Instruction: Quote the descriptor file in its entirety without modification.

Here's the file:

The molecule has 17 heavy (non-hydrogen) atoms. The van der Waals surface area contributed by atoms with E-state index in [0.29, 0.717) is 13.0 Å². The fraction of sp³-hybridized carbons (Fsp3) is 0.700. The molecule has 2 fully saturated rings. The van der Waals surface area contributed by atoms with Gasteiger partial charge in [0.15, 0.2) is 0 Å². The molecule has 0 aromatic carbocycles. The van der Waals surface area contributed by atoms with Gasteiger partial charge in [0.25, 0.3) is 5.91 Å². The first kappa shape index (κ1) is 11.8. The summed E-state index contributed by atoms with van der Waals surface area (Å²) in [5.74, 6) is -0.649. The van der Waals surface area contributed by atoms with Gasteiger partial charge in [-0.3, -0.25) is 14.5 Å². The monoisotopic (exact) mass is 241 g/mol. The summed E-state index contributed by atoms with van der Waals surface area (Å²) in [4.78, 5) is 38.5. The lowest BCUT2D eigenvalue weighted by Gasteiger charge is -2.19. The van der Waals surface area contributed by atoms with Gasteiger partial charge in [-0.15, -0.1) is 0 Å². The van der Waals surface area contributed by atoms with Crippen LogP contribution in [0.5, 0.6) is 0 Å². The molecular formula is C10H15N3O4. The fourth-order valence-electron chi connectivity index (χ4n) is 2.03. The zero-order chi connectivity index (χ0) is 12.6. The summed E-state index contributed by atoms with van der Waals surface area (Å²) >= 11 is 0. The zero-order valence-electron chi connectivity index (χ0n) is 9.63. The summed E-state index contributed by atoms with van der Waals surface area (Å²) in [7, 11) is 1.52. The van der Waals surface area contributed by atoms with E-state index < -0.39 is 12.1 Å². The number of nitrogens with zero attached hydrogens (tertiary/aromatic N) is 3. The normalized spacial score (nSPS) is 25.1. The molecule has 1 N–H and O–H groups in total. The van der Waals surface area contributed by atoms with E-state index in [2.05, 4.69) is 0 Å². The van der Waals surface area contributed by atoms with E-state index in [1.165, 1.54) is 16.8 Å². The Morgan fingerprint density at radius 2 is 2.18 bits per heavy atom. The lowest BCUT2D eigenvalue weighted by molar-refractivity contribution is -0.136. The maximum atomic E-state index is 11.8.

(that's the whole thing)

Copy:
The molecule has 17 heavy (non-hydrogen) atoms. The van der Waals surface area contributed by atoms with E-state index in [0.29, 0.717) is 13.0 Å². The fraction of sp³-hybridized carbons (Fsp3) is 0.700. The molecule has 2 fully saturated rings. The van der Waals surface area contributed by atoms with Gasteiger partial charge in [0.15, 0.2) is 0 Å². The molecule has 0 aromatic carbocycles. The van der Waals surface area contributed by atoms with Gasteiger partial charge in [0.25, 0.3) is 5.91 Å². The first kappa shape index (κ1) is 11.8. The summed E-state index contributed by atoms with van der Waals surface area (Å²) in [5.74, 6) is -0.649. The van der Waals surface area contributed by atoms with Gasteiger partial charge in [-0.3, -0.25) is 14.5 Å². The monoisotopic (exact) mass is 241 g/mol. The summed E-state index contributed by atoms with van der Waals surface area (Å²) in [4.78, 5) is 38.5. The lowest BCUT2D eigenvalue weighted by Gasteiger charge is -2.19. The van der Waals surface area contributed by atoms with Gasteiger partial charge in [-0.15, -0.1) is 0 Å². The van der Waals surface area contributed by atoms with Crippen LogP contribution in [0.5, 0.6) is 0 Å². The molecular formula is C10H15N3O4. The fourth-order valence-electron chi connectivity index (χ4n) is 2.03. The zero-order chi connectivity index (χ0) is 12.6. The summed E-state index contributed by atoms with van der Waals surface area (Å²) >= 11 is 0. The zero-order valence-electron chi connectivity index (χ0n) is 9.63. The summed E-state index contributed by atoms with van der Waals surface area (Å²) in [7, 11) is 1.52. The van der Waals surface area contributed by atoms with E-state index < -0.39 is 12.1 Å². The number of nitrogens with zero attached hydrogens (tertiary/aromatic N) is 3. The normalized spacial score (nSPS) is 25.1. The molecule has 1 N–H and O–H groups in total. The van der Waals surface area contributed by atoms with E-state index in [2.05, 4.69) is 0 Å². The van der Waals surface area contributed by atoms with E-state index in [1.165, 1.54) is 16.8 Å². The Morgan fingerprint density at radius 2 is 2.18 bits per heavy atom. The lowest BCUT2D eigenvalue weighted by molar-refractivity contribution is -0.136. The maximum atomic E-state index is 11.8.